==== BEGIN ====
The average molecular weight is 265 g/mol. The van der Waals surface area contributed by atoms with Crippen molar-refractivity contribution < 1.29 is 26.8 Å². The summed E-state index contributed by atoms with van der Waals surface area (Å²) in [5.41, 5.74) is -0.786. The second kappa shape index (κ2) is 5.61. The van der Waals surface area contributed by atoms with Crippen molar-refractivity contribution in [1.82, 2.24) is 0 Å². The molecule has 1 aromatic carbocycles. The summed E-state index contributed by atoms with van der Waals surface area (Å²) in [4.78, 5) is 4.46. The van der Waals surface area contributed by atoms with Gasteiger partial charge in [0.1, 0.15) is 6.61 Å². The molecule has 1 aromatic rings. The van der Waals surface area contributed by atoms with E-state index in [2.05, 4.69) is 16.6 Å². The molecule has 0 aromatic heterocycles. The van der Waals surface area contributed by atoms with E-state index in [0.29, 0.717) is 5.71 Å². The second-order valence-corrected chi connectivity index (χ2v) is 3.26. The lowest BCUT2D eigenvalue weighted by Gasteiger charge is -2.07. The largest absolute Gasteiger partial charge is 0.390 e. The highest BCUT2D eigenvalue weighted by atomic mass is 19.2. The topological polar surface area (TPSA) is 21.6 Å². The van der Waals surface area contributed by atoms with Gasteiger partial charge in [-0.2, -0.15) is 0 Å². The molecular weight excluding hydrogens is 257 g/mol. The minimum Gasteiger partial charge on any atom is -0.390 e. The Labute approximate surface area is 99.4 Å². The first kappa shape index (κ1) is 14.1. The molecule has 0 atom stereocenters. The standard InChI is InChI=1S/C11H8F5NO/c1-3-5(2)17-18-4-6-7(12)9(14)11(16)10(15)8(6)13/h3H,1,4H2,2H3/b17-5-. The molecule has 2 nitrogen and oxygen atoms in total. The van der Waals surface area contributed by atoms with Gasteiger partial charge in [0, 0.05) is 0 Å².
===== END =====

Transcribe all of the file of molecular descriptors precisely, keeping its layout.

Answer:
The average molecular weight is 265 g/mol. The van der Waals surface area contributed by atoms with Crippen molar-refractivity contribution < 1.29 is 26.8 Å². The summed E-state index contributed by atoms with van der Waals surface area (Å²) in [5.41, 5.74) is -0.786. The second kappa shape index (κ2) is 5.61. The van der Waals surface area contributed by atoms with Crippen molar-refractivity contribution in [1.82, 2.24) is 0 Å². The molecule has 1 aromatic carbocycles. The summed E-state index contributed by atoms with van der Waals surface area (Å²) in [4.78, 5) is 4.46. The van der Waals surface area contributed by atoms with Gasteiger partial charge in [0.1, 0.15) is 6.61 Å². The molecule has 1 aromatic rings. The van der Waals surface area contributed by atoms with E-state index in [2.05, 4.69) is 16.6 Å². The molecule has 0 aromatic heterocycles. The van der Waals surface area contributed by atoms with E-state index in [0.29, 0.717) is 5.71 Å². The second-order valence-corrected chi connectivity index (χ2v) is 3.26. The lowest BCUT2D eigenvalue weighted by Gasteiger charge is -2.07. The largest absolute Gasteiger partial charge is 0.390 e. The highest BCUT2D eigenvalue weighted by atomic mass is 19.2. The topological polar surface area (TPSA) is 21.6 Å². The van der Waals surface area contributed by atoms with Gasteiger partial charge in [-0.2, -0.15) is 0 Å². The molecular weight excluding hydrogens is 257 g/mol. The minimum Gasteiger partial charge on any atom is -0.390 e. The Labute approximate surface area is 99.4 Å². The first kappa shape index (κ1) is 14.1. The molecule has 0 atom stereocenters. The standard InChI is InChI=1S/C11H8F5NO/c1-3-5(2)17-18-4-6-7(12)9(14)11(16)10(15)8(6)13/h3H,1,4H2,2H3/b17-5-. The molecule has 2 nitrogen and oxygen atoms in total. The van der Waals surface area contributed by atoms with Gasteiger partial charge in [0, 0.05) is 0 Å².